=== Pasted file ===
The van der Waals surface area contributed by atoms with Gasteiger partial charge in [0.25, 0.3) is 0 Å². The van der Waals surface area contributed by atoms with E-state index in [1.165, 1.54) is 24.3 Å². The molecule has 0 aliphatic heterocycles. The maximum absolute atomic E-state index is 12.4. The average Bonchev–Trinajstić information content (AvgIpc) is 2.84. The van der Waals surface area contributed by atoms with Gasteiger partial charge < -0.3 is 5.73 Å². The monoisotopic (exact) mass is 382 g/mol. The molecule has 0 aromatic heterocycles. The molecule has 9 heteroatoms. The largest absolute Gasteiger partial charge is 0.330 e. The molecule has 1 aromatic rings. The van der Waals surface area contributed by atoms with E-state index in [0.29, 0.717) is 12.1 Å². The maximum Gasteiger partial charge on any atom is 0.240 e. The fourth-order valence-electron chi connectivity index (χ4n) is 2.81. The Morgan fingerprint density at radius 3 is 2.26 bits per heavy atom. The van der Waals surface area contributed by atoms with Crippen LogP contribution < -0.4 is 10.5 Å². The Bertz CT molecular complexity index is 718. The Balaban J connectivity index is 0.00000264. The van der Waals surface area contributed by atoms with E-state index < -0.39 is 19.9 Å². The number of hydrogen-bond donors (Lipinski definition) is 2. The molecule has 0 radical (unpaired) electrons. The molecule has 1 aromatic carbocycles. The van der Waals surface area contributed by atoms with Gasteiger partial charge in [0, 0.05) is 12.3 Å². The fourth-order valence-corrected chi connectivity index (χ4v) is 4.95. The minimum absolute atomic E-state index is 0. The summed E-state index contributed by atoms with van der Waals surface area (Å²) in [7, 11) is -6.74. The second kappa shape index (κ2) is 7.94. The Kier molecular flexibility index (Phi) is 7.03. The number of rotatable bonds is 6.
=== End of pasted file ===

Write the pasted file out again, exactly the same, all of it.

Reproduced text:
The van der Waals surface area contributed by atoms with Gasteiger partial charge in [0.25, 0.3) is 0 Å². The van der Waals surface area contributed by atoms with E-state index in [1.165, 1.54) is 24.3 Å². The molecule has 0 aliphatic heterocycles. The maximum absolute atomic E-state index is 12.4. The average Bonchev–Trinajstić information content (AvgIpc) is 2.84. The van der Waals surface area contributed by atoms with Gasteiger partial charge < -0.3 is 5.73 Å². The monoisotopic (exact) mass is 382 g/mol. The molecule has 0 aromatic heterocycles. The molecule has 9 heteroatoms. The largest absolute Gasteiger partial charge is 0.330 e. The molecule has 1 aromatic rings. The van der Waals surface area contributed by atoms with E-state index in [0.29, 0.717) is 12.1 Å². The maximum Gasteiger partial charge on any atom is 0.240 e. The fourth-order valence-electron chi connectivity index (χ4n) is 2.81. The Morgan fingerprint density at radius 3 is 2.26 bits per heavy atom. The van der Waals surface area contributed by atoms with Crippen LogP contribution < -0.4 is 10.5 Å². The Bertz CT molecular complexity index is 718. The Balaban J connectivity index is 0.00000264. The van der Waals surface area contributed by atoms with E-state index < -0.39 is 19.9 Å². The number of hydrogen-bond donors (Lipinski definition) is 2. The molecule has 0 radical (unpaired) electrons. The molecule has 1 aromatic carbocycles. The van der Waals surface area contributed by atoms with Gasteiger partial charge in [0, 0.05) is 12.3 Å². The fourth-order valence-corrected chi connectivity index (χ4v) is 4.95. The minimum absolute atomic E-state index is 0. The summed E-state index contributed by atoms with van der Waals surface area (Å²) in [7, 11) is -6.74. The second kappa shape index (κ2) is 7.94. The Kier molecular flexibility index (Phi) is 7.03. The number of rotatable bonds is 6.